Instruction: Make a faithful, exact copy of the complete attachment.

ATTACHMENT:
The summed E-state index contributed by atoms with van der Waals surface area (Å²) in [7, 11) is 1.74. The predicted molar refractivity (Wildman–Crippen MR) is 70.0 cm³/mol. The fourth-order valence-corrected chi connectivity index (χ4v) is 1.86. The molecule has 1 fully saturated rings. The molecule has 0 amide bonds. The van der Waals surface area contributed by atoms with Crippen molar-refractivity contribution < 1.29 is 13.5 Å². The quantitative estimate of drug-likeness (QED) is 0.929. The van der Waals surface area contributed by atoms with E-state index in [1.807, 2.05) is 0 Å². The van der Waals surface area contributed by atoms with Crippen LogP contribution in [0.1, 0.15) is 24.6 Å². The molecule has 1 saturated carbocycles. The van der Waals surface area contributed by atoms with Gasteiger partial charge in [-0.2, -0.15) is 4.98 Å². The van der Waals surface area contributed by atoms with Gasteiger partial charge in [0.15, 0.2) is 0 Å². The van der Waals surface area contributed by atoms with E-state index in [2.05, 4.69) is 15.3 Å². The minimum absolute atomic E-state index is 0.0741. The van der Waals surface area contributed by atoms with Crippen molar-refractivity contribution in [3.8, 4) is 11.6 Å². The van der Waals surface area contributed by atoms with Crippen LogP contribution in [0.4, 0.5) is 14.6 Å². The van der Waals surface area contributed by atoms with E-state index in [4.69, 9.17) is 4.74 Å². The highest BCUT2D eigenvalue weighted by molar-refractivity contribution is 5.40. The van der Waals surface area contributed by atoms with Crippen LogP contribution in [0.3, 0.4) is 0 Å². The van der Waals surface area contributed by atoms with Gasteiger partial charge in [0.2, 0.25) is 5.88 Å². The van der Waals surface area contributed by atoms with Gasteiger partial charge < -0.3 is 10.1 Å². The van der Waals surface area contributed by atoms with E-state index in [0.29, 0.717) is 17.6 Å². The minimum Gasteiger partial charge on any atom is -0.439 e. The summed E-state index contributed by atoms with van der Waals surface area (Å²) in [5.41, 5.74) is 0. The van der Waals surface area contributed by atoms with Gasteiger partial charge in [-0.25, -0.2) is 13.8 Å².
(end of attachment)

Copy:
The summed E-state index contributed by atoms with van der Waals surface area (Å²) in [7, 11) is 1.74. The predicted molar refractivity (Wildman–Crippen MR) is 70.0 cm³/mol. The fourth-order valence-corrected chi connectivity index (χ4v) is 1.86. The molecule has 1 fully saturated rings. The molecule has 0 amide bonds. The van der Waals surface area contributed by atoms with Crippen molar-refractivity contribution < 1.29 is 13.5 Å². The quantitative estimate of drug-likeness (QED) is 0.929. The van der Waals surface area contributed by atoms with E-state index in [1.807, 2.05) is 0 Å². The van der Waals surface area contributed by atoms with Crippen LogP contribution in [0.1, 0.15) is 24.6 Å². The molecule has 1 saturated carbocycles. The van der Waals surface area contributed by atoms with Gasteiger partial charge in [-0.2, -0.15) is 4.98 Å². The van der Waals surface area contributed by atoms with Gasteiger partial charge in [0.15, 0.2) is 0 Å². The van der Waals surface area contributed by atoms with E-state index in [2.05, 4.69) is 15.3 Å². The minimum absolute atomic E-state index is 0.0741. The van der Waals surface area contributed by atoms with Crippen molar-refractivity contribution in [3.8, 4) is 11.6 Å². The van der Waals surface area contributed by atoms with Crippen LogP contribution in [0.4, 0.5) is 14.6 Å². The van der Waals surface area contributed by atoms with E-state index in [4.69, 9.17) is 4.74 Å². The highest BCUT2D eigenvalue weighted by molar-refractivity contribution is 5.40. The van der Waals surface area contributed by atoms with Crippen LogP contribution in [0.3, 0.4) is 0 Å². The van der Waals surface area contributed by atoms with Gasteiger partial charge in [0.2, 0.25) is 5.88 Å². The van der Waals surface area contributed by atoms with Gasteiger partial charge < -0.3 is 10.1 Å². The van der Waals surface area contributed by atoms with E-state index in [0.29, 0.717) is 17.6 Å². The minimum Gasteiger partial charge on any atom is -0.439 e. The summed E-state index contributed by atoms with van der Waals surface area (Å²) in [5.41, 5.74) is 0. The van der Waals surface area contributed by atoms with Gasteiger partial charge in [-0.25, -0.2) is 13.8 Å².